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Old 10-10-2012, 03:09 PM   #221
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i suspect wind speed differences. You barely notice an average 10-20 mph head wind, but from an mpg view, that is similar to adding 10-20 mph to your speed. Wind resistance is a big component to mpg over ~ 45 mph. Double that delta if you had a head wind one way, and a tail wind the other.

-erd50
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Old 10-10-2012, 03:20 PM   #222
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Originally Posted by ERhoosier View Post
Good point on ethanol blends. Ethanol provides less energy than "pure" gas so mpg will be less all else being equal. In US EPA testing of flex-fuel capable vehicles, mpg ratings for E85 is ~25-30% less than on gas. This suggests ~5% less mpg using 15% ethanol vs "pure" gas.
Re- reg vs mid/premium, 3.5L 6cyl in my late 2001 300M (loved that car) got same mpg on repeated testing over same 15mi commute using mid (Chrysler rec), reg, or premium. OTOH- my last Chrysler 3.8L minivan consistently got 10+% worse mpg dropping to reg from recommended mid-grade. Prem was no better than mid. Keeping some good mpg stats (actual gals vs mi driven calc, not car's mpg computer) can help track your car's efficiency (and promptly ID/fix prob's like bad O2 sens, lightly dragging brake, etc.).

But best fuel $$ saver over long haul is driving habits.
Gas Mileage Tips - Driving More Efficiently
and
Top 100 Fuel Economy Tips - Hypermiling Forum
I think you're right but also consider the chemistry...ethanol has a higher octane and could therefore benefit from changing some of the engine parameters such as timing.

Most reports I've read said 10% ethanol would result in a 1-2% decrease in fuel economy...which is barely noticeable given all the other conflicting factors. I'm sure odd things can happen in some circumstances, but if you're seeing 10% drop in fuel mileage, there's likely some other factor involved.
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Old 10-10-2012, 03:26 PM   #223
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How do you feel about running fuel injector cleaner through your engine every 20K or so?
IMO snake oil
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Old 10-10-2012, 03:28 PM   #224
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11. When you wax your car (If you hire someone to wax your car, that’s fine…but they won’t do this…you’ll have to do it yourself), focus on areas like edges and recesses. Examples include inside the gas cap area, the lips around the trunk lid when you open the trunk, the edges of doors and hoods, etc. You cannot properly wax a car without having the doors, hood, and trunk open. Think about it…how often have you seen a car with a rust hole in the CENTER of a panel? Never…things always rust from the edges….so make sure you wax those areas.
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Old 10-10-2012, 03:40 PM   #225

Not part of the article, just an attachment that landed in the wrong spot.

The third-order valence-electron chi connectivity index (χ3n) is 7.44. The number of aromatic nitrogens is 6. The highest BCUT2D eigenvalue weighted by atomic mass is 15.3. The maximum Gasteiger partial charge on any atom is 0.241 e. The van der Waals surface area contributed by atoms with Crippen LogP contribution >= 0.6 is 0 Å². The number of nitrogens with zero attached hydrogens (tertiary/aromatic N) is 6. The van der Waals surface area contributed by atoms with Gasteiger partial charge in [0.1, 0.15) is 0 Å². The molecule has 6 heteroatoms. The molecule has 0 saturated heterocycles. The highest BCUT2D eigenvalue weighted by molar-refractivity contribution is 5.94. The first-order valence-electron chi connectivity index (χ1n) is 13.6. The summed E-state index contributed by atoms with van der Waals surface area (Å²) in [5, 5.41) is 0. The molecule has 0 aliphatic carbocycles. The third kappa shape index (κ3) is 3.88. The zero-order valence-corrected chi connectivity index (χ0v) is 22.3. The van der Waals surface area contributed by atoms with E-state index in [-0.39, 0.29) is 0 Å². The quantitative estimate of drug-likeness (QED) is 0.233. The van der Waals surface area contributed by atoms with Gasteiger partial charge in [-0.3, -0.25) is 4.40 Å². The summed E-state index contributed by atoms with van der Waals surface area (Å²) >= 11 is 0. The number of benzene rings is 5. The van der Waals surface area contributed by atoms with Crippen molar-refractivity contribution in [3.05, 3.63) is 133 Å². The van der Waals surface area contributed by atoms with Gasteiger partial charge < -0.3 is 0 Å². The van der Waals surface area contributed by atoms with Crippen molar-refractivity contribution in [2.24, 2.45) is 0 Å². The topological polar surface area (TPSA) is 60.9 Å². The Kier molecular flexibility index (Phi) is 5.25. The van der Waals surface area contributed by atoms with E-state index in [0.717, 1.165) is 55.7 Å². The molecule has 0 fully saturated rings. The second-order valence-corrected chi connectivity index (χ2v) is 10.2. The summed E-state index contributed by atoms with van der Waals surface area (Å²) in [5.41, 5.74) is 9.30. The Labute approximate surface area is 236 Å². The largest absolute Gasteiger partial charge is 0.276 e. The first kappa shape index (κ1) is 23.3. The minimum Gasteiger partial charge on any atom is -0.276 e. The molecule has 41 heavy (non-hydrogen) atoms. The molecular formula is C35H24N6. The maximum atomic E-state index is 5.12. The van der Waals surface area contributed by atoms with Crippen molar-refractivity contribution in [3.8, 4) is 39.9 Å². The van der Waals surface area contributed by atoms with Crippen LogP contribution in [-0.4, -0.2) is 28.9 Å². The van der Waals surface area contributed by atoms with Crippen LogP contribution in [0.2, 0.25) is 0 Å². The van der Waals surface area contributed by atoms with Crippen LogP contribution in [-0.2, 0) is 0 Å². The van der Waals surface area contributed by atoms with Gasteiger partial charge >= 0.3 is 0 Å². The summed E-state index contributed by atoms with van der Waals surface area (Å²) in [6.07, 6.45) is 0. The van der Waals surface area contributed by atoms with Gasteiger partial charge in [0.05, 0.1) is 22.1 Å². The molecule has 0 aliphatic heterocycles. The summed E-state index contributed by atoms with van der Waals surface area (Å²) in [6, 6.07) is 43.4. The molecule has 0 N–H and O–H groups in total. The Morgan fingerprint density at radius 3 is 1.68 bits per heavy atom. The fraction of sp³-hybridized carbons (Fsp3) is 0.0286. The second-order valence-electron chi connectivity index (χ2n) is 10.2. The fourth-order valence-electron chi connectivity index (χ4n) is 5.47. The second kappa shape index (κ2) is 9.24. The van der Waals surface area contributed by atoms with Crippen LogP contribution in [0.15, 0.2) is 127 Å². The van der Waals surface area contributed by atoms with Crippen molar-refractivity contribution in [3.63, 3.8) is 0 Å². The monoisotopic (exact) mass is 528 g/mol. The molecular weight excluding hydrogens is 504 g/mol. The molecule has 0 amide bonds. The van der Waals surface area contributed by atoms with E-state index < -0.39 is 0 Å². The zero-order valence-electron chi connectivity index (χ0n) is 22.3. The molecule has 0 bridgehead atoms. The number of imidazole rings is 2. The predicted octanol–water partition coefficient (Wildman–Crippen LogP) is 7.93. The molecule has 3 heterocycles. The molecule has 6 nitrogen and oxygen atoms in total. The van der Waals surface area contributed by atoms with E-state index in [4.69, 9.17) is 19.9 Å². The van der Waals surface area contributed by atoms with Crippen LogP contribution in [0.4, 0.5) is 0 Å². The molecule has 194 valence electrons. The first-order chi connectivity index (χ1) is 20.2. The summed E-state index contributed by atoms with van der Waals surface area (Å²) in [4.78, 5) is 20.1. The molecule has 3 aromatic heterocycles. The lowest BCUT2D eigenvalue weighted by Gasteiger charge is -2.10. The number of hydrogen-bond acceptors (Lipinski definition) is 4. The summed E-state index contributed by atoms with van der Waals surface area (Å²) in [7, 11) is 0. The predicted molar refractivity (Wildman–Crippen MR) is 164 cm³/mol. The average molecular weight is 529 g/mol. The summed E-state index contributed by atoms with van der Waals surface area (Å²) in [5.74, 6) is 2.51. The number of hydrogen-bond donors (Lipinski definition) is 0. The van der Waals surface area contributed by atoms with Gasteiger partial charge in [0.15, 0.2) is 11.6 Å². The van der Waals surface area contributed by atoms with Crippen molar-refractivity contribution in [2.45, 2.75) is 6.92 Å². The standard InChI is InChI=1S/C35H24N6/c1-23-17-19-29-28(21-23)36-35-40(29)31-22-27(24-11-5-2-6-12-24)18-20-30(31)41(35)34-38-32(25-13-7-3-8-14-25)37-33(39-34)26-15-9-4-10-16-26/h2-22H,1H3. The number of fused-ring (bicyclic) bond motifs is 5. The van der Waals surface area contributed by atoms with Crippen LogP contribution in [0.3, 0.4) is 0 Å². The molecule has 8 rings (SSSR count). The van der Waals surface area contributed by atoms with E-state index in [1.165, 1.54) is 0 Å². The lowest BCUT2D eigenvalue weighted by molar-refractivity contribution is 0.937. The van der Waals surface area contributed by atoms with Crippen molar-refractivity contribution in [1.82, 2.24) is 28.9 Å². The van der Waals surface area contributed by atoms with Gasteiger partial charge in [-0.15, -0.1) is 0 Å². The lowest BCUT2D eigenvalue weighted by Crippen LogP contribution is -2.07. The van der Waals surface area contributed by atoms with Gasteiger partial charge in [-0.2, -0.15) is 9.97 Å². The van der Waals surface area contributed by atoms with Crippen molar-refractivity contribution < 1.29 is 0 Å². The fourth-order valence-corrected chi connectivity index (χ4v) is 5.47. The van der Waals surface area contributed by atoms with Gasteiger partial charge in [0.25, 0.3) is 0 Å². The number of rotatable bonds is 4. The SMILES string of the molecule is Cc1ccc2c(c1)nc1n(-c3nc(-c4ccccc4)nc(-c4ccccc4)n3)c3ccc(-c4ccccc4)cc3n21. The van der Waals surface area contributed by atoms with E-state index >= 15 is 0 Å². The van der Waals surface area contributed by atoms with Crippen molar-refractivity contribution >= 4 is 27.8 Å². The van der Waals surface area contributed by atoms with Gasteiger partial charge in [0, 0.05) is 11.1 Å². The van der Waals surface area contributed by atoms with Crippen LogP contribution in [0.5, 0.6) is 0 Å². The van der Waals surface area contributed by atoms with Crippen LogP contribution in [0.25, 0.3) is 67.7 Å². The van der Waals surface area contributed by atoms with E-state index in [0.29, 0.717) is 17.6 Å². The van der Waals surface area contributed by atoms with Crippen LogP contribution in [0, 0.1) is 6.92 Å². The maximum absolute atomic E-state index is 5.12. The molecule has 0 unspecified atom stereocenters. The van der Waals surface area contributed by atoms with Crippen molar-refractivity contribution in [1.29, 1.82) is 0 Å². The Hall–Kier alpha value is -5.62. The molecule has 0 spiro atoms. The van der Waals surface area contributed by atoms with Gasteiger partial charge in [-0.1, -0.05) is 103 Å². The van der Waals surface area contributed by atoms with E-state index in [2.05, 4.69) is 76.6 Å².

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Wind speed and direction have a significant impact on those of us driving/pulling RV's. On flat roads a strong 20+ mph headwind vs. tailwind can change my fuel mileage by 25% to 35% (10 mpg vs. 13.5 mpg).
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Old 10-10-2012, 05:05 PM   #226
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Of course, in my case, using the same fuel, the variations in MPG are most likely caused by the wind. And a 10-mph wind is enough to have a noticeable effect.

I have absolutely no problem with that; wind drag goes up as the square of airspeed (I have spent quite a few years working on manned and unmanned things that went airborne).

The reason I never thought about this was that the trip was short enough that I never stopped for a rest or for refueling. Yet, the route is over varying terrains in a mountainous area, and the wind along the way may vary greatly from trip to trip. I never thought of it because I did not stop to get outside the car to observe. This is an example of how one can overlook something right under his nose.

And I remember one extreme case that I experienced. In the 80s, we used to make road trips to visit my aunt in the LA area. The one-way distance was a little less than 400 mi. On a 20-gal tank, and with the gas mileage in those days, if I refilled when the tank was 1/8 full, I could almost reach my aunt's place driving non-stop. There was only one time that I did not have to refuel. Most of the time, I did not want to push it, and had to refuel about 30 or 40 miles out.

Then, there was this single time I had to refuel in Indio. That was about 50 miles out from where I usually stopped, for a range of about 290 mi instead of the usual 340 mi. That's a huge difference.

So, I thought to myself, the engine got some real trouble, and I might need to look into it. When I pulled into the gas station, stopped and opened the door, my question was answered. I had to lean 30 deg into the wind to walk. The MPG ratio was a lot worse than the 290/340 = 85%, because that wind was not blowing the entire 290 miles, only over a shorter leg.

Some people here would know how strong the wind can be in Indio or Banning, where they have been erecting electric windmills since the 70s. On some days, it can even be a hell of a lot stronger than it usually is, as I found out, though the wind direction stays fairly constant.
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Old 10-10-2012, 06:00 PM   #227
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OK, so let's get back to engine knock or detonation.